By Alan Prendergast
By Michael Roberts
By Michael Roberts
By Amber Taufen
By Patricia Calhoun
By William Breathes
By Michael Roberts
By Melanie Asmar
Almost two decades ago, as she was recovering from yet one more painful shoulder surgery, Andrea Jaeger had a dream. "I was in a wide-open field," she recounts. "Groups of people were gathering around, calmly conversing."
When she began to leave, she continues, "my stepping away from the crowd caused people to react with disapproval...To my dismay, several people decided to chase after me...When I glanced back and saw that the crowd was looking to harm me, I started to run. I recognized many faces; a few were from my tennis past...The group of people following me had weapons, bats and clubs. Their facial features were distorted, and their menacing looks and screams of horror frightened me. It was all very real and disturbing."
Why do some people continue to find Andrea Jaeger so compelling? Her record as a professional tennis player doesn't really hold up to the test of time -- certainly not when compared with the best of her contemporaries, such as Billie Jean King, Chris Evert and Martina Navratilova.
Perhaps it's because Jaeger was such a novelty. One of the pioneers of a sports trend that continues to anoint ever-younger athletes, she was, at fifteen, the youngest player to have made the finals at Wimbledon at that time. She also climbed as a teen to the semi-finals of the U.S. Open. (The rules have since been changed to limit the number of matches a tennis phenom can participate in.) The pigtails and braces, the way she ran between side changes: It was all so refreshing, a change of pace for a sport tired of bad behavior.
Or maybe it was her startling rise to the top of women's tennis. An old lady by today's standards of toddler starts, Jaeger didn't enter her first tennis tournament until she was nine -- an age when present-day court divas are already veterans of several Bollettieri summer camps and countless junior competitions. Within five years, she had turned pro. By fifteen, she was ranked number five; eventually she would work her way to number two in the world.
Yet Jaeger was a flash, a footnote more than a force. While she hung around the sport for a half-dozen years, she played only three full seasons on tour, from 1980 to 1983. She never won a grand-slam tournament. And then, just as quickly as she'd arrived -- poof! -- she was gone, a burnout barely beyond her teens.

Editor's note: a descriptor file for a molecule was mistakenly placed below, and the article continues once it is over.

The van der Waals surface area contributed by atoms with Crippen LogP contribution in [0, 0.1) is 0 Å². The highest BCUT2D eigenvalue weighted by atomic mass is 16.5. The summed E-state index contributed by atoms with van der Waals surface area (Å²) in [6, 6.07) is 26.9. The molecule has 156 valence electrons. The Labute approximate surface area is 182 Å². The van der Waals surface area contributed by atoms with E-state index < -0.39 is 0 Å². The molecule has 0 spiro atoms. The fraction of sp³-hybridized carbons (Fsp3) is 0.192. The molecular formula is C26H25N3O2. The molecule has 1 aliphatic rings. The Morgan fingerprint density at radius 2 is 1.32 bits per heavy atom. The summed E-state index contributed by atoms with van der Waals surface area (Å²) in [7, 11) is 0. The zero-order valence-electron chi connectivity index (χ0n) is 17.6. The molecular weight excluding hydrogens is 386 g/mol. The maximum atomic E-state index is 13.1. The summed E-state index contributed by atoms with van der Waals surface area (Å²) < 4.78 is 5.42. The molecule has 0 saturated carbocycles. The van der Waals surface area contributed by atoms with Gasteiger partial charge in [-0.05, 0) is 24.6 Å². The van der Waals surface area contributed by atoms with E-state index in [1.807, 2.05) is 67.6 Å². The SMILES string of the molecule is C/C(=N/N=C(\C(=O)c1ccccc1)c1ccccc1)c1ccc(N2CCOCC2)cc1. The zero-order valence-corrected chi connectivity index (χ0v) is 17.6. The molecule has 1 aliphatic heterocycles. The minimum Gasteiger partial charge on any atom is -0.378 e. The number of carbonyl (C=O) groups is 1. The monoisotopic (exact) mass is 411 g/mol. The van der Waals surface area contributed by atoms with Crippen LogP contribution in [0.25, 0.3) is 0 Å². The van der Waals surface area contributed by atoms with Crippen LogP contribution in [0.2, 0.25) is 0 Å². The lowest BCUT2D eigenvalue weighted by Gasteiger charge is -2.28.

In the decades since, Jaeger has surfaced in tennis conversations -- when she does at all -- most commonly as a cautionary example, a reminder of what can go wrong when little girls are pushed too hard, too soon. Her father, Roland, a German immigrant and frustrated athlete, was a gifted coach but a strict disciplinarian, an early prototype of boorish parent/managers who were to become all too common in gymnastics, tennis and beauty pageants.
"My dad was definitely very strict," Jaeger says simply. "He was a disciplinarian with a purpose. I knew that if I didn't do something right, his form of discipline was maybe harsher than others, but not as harsh as some."
It is a gauzy memory, more respectful than accurate. There was plenty of yelling -- and, occasionally, beatings. On the eve of Jaeger's biggest match in 1983, against Navratilova at Wimbledon, Roland locked his daughter out of their rented house, unwilling to hear her plea that she'd injured her thumb. Coincidentally, Andrea ended up wandering into Navratilova's house, which happened to be on the same street.
The two pros, who twelve hours later would meet on Centre Court, commiserated. Eventually, Roland permitted Andrea to come home. Jaeger was thrashed the next day, losing in less than an hour. Yet is it any wonder the lost teenager would be unable to beat the only adult who opened a door for her the previous night?
The following year, at the French Open, Jaeger felt something stab into her back -- "like a shark bite" is how she describes it. The shoulder injury was not just a passing pain; she couldn't twist the tops off of bottles or open car doors. Later, she dropped out of college because the pain was so great that even taking notes proved impossible.
Unable to accept that he'd pushed her too fast, too hard, and that all his work and teachings were slipping away so quickly, Roland refused to acknowledge Andrea's injury, much less offer his sympathy. "I remember sitting at the dinner table, just trying to be a normal daughter, and it wasn't working," she recalls. She'd try to make conversation with Roland; he'd storm out of the room. Her mother noted that Andrea was getting fat just sitting around and not playing tennis.
Under intense pressure from home and hangers-on to continue playing, she attempted a comeback. In 1984 Jaeger was named to the Olympic team. She won her opening round but was forced to forfeit the second; the pain was too much.
Oddly, she didn't seem bothered by the performance. In an interview following her withdrawal, Arthur Ashe noted that Jaeger didn't look all that disappointed. She smiled; the truth was, she wasn't.